3 Ways to Prevent Window Condensation

The moisture you see building up on your windows isn’t as harmless as you may think. It’s a sign that there’s excessive moisture in your home and it’s one that you don’t want to ignore.

In order to prevent window condensation, you’ll want to take these steps to protect your home. By knowing what to look for, it gives you the solutions you need to ensure your windows work properly and prevent costly issues down the road.

Window Moisture

The most common cause of condensation on windows is the combination of humid indoor air and cold surfaces. The result is a collection of small drops of water that remain on the surface of your windows.

Excess moisture is created in the home from things such as showering, cooking, and air conditioning units.

Over time, the condensation can lead to damage of the supporting structures of your windows. This can include the peeling and cracking of the paint or wood. In fact, the damage can lead to more space between the frames and glass, which allows even more air to enter.

How to Reduce Condensation

There are a few ways you can reduce the amount of condensation on your windows.

1. Ventilation System

First, make sure that you have proper ventilation. Otherwise, indoor humidity will build up and cause moisture to collect where you don’t want. Places like the bathroom, for example, would require the exhaust fan to be on when you’re showering.

If you have a dryer that vents inside of your home, installing an outdoor ventilation system can lower indoor air moisture dramatically.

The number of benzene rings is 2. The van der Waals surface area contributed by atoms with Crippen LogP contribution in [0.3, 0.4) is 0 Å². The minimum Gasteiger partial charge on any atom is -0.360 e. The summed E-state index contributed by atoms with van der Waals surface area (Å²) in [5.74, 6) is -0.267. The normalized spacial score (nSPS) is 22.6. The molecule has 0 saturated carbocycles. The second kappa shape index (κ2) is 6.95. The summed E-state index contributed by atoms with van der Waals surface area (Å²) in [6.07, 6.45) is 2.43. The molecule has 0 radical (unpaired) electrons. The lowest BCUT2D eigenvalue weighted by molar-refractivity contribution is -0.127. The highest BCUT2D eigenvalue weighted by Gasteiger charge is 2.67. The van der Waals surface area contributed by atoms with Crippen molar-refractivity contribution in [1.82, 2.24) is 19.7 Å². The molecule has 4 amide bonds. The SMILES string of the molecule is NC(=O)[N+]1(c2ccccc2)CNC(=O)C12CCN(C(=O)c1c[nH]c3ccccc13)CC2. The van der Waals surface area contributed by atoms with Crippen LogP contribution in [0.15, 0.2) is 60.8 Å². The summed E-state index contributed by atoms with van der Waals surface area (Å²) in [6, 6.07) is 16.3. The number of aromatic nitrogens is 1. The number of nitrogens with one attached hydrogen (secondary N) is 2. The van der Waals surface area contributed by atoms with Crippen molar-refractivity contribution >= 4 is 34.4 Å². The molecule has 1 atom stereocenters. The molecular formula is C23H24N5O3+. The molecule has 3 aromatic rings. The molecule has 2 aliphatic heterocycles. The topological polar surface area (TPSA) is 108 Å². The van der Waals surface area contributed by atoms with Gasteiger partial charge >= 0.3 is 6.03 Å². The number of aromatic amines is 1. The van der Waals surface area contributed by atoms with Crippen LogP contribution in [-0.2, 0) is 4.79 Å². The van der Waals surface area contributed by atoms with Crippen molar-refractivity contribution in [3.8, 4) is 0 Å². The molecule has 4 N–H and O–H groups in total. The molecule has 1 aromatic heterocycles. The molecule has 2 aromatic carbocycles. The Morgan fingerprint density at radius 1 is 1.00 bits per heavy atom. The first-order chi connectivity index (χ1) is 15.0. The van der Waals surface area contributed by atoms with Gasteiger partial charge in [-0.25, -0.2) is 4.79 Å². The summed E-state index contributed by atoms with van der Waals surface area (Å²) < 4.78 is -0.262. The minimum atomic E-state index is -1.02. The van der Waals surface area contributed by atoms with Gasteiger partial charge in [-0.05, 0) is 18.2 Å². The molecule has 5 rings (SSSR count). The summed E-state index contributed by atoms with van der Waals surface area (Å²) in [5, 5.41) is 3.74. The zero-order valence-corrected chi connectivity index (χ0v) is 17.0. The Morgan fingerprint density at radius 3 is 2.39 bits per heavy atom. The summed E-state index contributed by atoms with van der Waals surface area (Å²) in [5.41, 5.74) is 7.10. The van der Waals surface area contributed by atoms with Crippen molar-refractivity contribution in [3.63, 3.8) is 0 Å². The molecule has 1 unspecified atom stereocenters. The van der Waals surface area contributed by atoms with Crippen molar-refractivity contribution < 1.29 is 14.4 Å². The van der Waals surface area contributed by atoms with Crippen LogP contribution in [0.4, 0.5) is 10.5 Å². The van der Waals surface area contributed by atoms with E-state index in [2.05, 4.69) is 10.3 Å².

For those who have a fireplace, use the vents to let humid air exit your home. Be sure to close it when you’re done, so that you can control your heating costs during the winter months.

2. Home Heating

Countering humid air with dry heat is a common remedy for window condensation. Heat will lower the humidity in the air and create a balance inside the home. This is especially useful when the moisture is from indoor appliances that are increasing the amount of indoor water vapor.

Be aware of any humidifiers being used in the home to prevent unwanted moisture.

3. Windows

Using high-quality windows allows you to save energy costs, but better sealed windows can keep indoor air out of hard to reach spots by preventing small cracks and openings to develop over time. Consider, opening windows to allow indoor air to go out. This allows dry air to enter your home and reduce the indoor air moisture.

Don’t let the excess moisture be the starting point of mold growth in your home! Therefore, consider investing in high quality house windows installation that allow you to control the indoor air. This way, you can prevent the condensation that may cause damage to your property.

Preventing window condensation requires you to assess all of the factors that can contribute to high humidity. Poor ventilation and appliances, such as dryers, are common causes.

Using air ventilation systems in bathrooms and other high-moisture areas can protect you and your family from the long-term effects of high indoor humidity. Over time, you can regulate any condensation that occurs throughout the year.

Author bio:

Mark Clair is a 46 year old interior designer, decorator and planner. He is a prolific writer and enjoys putting his thoughts into words on pretty much anything around that evokes an interest in him. Happily married and the father of a new born girl, Mark is now exploring the many little joys and challenges of parenthood. For more information, follow him on twitter.

 

 

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